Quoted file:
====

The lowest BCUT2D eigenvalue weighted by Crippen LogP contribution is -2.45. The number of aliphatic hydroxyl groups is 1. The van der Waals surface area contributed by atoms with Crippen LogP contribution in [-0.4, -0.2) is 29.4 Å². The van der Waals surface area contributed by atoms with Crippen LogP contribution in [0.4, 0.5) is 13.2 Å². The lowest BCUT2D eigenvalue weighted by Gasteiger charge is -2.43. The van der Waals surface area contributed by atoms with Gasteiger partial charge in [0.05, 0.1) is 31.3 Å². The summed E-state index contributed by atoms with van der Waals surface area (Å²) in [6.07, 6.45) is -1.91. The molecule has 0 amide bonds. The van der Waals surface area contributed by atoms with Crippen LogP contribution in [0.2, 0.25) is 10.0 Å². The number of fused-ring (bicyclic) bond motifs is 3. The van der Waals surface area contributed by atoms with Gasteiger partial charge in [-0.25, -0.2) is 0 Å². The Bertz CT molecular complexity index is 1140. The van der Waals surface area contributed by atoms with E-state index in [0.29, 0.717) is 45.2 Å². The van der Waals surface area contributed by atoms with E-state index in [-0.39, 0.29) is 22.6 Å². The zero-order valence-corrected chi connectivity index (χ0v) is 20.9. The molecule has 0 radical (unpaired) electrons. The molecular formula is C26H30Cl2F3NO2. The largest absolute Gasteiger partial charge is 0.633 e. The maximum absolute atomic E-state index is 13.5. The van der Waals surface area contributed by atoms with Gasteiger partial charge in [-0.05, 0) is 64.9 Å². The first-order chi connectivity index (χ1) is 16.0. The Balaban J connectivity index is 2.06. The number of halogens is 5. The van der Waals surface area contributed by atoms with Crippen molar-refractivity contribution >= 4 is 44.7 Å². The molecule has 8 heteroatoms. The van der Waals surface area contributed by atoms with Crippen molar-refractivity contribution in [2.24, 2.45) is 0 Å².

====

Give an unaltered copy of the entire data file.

The lowest BCUT2D eigenvalue weighted by Crippen LogP contribution is -2.45. The number of aliphatic hydroxyl groups is 1. The van der Waals surface area contributed by atoms with Crippen LogP contribution in [-0.4, -0.2) is 29.4 Å². The van der Waals surface area contributed by atoms with Crippen LogP contribution in [0.4, 0.5) is 13.2 Å². The lowest BCUT2D eigenvalue weighted by Gasteiger charge is -2.43. The van der Waals surface area contributed by atoms with Gasteiger partial charge in [0.05, 0.1) is 31.3 Å². The summed E-state index contributed by atoms with van der Waals surface area (Å²) in [6.07, 6.45) is -1.91. The molecule has 0 amide bonds. The van der Waals surface area contributed by atoms with Crippen LogP contribution in [0.2, 0.25) is 10.0 Å². The number of fused-ring (bicyclic) bond motifs is 3. The van der Waals surface area contributed by atoms with Gasteiger partial charge in [-0.25, -0.2) is 0 Å². The Bertz CT molecular complexity index is 1140. The van der Waals surface area contributed by atoms with E-state index in [0.29, 0.717) is 45.2 Å². The van der Waals surface area contributed by atoms with E-state index in [-0.39, 0.29) is 22.6 Å². The zero-order valence-corrected chi connectivity index (χ0v) is 20.9. The molecule has 0 radical (unpaired) electrons. The molecular formula is C26H30Cl2F3NO2. The largest absolute Gasteiger partial charge is 0.633 e. The maximum absolute atomic E-state index is 13.5. The van der Waals surface area contributed by atoms with Gasteiger partial charge in [-0.05, 0) is 64.9 Å². The first-order chi connectivity index (χ1) is 16.0. The Balaban J connectivity index is 2.06. The number of halogens is 5. The van der Waals surface area contributed by atoms with Crippen molar-refractivity contribution >= 4 is 44.7 Å². The molecule has 8 heteroatoms. The van der Waals surface area contributed by atoms with Crippen molar-refractivity contribution in [2.24, 2.45) is 0 Å².